The NatWest Card Reader, part deux (I didn’t change banks)

My last post on the subject (a fraction over 10 years ago!) garnered a lot of comments for what was essentially just a rant, and it turned out to be somewhat unfounded and sensationalistic.

I’m still with NatWest, their online banking is still very good and their app is the best, and I’ve rarely had to use the card reader and not been able to find one.

What has surprised me is that NatWest still haven’t improved the crazy wastefulness of the packaging.
There are still many layers of unnecessary cardboard and plastic, though the bubble wrap is gone.
Interestingly, the new card reader isn’t branded.

 

I lost my old card reader a while ago, and have been using a Barclays one instead, since they’re functionally the same. I prefer the weight and layout of the Barclays one, but it recently decided that its battery was low and stopped me from using it, making itself useless, instead of warning me.

So, I’m still with NatWest as my primary bank, and will probably stay with them for at least another 10 years.

Unless my tiny BitCoin investment rockets beyond its current £60 value that is…

NatWest Anti-Fraud Team: Impressive

Despite my reservations regarding NatWest’s Card Reader, I wish to voice how impressed I was with their Anti-Fraud Team.

DreamHost’s incredible billing blunder resulted in some peculiar charges to my card.
So when I was trying to pay what I actually owed, it was denied by the issuer.

I tried a few times (just in case), but then my mobile rings. It’s NatWest asking if it’s me attempting to make these payments.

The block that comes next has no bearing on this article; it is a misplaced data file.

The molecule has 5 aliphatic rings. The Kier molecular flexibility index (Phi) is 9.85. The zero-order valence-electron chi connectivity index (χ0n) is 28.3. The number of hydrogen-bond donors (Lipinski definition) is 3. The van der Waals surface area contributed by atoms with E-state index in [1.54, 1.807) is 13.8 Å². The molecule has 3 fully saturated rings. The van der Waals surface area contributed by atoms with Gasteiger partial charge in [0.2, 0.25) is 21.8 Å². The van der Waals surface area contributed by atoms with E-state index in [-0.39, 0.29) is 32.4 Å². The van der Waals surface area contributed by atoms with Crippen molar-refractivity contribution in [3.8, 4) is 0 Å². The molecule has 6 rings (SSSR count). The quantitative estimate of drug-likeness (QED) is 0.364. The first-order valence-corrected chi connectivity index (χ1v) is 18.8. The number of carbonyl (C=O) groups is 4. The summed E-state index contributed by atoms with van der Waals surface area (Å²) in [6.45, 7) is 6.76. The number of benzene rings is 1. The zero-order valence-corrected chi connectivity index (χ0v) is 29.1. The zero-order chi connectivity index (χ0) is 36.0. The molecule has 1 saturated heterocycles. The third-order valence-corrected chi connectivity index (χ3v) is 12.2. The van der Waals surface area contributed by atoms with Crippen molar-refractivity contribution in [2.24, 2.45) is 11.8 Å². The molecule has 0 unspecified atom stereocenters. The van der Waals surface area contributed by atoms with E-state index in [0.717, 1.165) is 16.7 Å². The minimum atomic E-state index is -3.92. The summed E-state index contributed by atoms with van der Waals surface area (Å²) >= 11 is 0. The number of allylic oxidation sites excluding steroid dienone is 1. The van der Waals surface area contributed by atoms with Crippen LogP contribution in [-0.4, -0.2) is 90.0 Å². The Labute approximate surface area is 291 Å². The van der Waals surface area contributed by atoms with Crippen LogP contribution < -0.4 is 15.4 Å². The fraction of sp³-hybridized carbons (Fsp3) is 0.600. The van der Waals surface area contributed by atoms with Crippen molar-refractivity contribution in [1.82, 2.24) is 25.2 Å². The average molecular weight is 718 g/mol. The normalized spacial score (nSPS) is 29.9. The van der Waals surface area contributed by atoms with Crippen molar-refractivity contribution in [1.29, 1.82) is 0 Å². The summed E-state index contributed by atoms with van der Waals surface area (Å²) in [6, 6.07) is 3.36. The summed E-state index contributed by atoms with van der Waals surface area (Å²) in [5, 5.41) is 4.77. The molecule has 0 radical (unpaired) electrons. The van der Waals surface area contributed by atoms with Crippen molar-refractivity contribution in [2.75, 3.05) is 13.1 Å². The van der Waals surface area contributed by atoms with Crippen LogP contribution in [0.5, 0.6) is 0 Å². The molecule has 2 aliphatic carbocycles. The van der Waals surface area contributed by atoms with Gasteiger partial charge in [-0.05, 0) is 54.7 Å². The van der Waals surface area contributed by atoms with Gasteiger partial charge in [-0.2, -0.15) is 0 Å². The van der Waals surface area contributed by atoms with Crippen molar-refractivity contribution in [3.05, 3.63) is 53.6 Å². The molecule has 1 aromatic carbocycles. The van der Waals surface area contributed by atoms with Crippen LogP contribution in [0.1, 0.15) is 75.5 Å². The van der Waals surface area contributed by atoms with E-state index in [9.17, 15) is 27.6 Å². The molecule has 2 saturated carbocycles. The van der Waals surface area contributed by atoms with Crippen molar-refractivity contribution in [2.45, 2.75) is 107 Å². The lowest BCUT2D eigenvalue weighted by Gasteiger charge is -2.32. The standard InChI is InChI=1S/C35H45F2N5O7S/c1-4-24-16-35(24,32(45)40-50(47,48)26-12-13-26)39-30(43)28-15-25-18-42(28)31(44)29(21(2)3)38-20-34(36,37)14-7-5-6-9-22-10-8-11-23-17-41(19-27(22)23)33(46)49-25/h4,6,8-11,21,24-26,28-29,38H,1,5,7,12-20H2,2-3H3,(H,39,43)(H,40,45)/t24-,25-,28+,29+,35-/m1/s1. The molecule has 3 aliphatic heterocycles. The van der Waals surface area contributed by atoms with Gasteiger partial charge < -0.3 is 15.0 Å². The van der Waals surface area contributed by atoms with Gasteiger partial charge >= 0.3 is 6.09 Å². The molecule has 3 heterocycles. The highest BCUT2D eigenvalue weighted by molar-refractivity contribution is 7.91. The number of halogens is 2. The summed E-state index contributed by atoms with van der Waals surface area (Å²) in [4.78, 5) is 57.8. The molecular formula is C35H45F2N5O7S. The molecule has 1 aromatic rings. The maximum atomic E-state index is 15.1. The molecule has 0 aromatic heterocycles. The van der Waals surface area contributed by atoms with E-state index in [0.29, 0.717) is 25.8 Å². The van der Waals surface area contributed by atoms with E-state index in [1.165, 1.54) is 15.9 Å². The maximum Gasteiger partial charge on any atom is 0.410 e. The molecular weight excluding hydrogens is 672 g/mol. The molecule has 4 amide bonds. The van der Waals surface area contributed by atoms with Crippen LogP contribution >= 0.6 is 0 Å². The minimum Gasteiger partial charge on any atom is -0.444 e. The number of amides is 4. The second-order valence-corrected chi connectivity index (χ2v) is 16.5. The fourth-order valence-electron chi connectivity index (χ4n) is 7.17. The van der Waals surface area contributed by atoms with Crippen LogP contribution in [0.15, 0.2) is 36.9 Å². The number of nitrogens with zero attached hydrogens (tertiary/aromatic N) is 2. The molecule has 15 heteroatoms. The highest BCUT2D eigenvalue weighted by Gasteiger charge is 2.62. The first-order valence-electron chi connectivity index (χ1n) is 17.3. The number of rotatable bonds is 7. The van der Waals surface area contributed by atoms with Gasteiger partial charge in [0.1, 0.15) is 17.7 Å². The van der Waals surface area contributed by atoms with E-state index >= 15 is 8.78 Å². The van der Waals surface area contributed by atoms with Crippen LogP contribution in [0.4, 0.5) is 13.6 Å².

That’s joined-up thinking. Some automated system has obviously spotted the unusual activity and gets a human to check it out. They have my number, call me, I explain. They then inform me that I should wait a short while and try again.

Bit of a pointless post I guess, but I thought they should get some credit.

Why I might leave my bank: The NatWest Card Reader

nwcardreader.jpgI have received in the post a Card Reader from NatWest.

They have designed this device to beef up the security around the (excellent btw) online banking.

The flaw? The fact that we will eventually have to take the damn thing everywhere you go. And the card of course.

The whole point of online banking is, afaiac, the fact that you can use it anywhere. Now we will only be able to use it IF we have the card reader with us, IF we have the card with us, and IF it actually works. And IF the battery isn’t dead.

I regularly use NWOLB at home and at work, so what do they suggest? “You could use someone else’s.” Well that’s just stupid.

Further issues:

  • I have two accounts with NatWest, both of which are accessible with the same login credentials. However, only one of those accounts has a card new enough to use this card reader. When will I therefore be forced to start using the card reader? I don’t know, but I expect that they will send me a new card (meaning my saved card details at various sites will have to be updated) and probably another card reader.
  • nwcardreaderpackaging.jpgThe amount of plastic, cardboard and paper used to send the card reader is shameful. From the outside in: Plastic postage bag, cardboard box, plastic tray, cardboard box (again), bubble-wrap, plastic bag.
  • It is my joint account which is ready for the card reader, but the other holder (the gf) wasn’t informed, and certainly wasn’t provided with a reader. She has also used NWOLB from work, so that’s four places we already use the service, i.e. three places we now won’t be able unless we carry this thing with us. Which we obviously can’t both do.

I am happy to pay the few extra pennies it would take to cover the fraud that this device might prevent.
I am happy to take the risk that it is my account that is compromised if they just abandon this daft device.

I am genuinely considering moving to another bank if this reader turns out to be compulsory.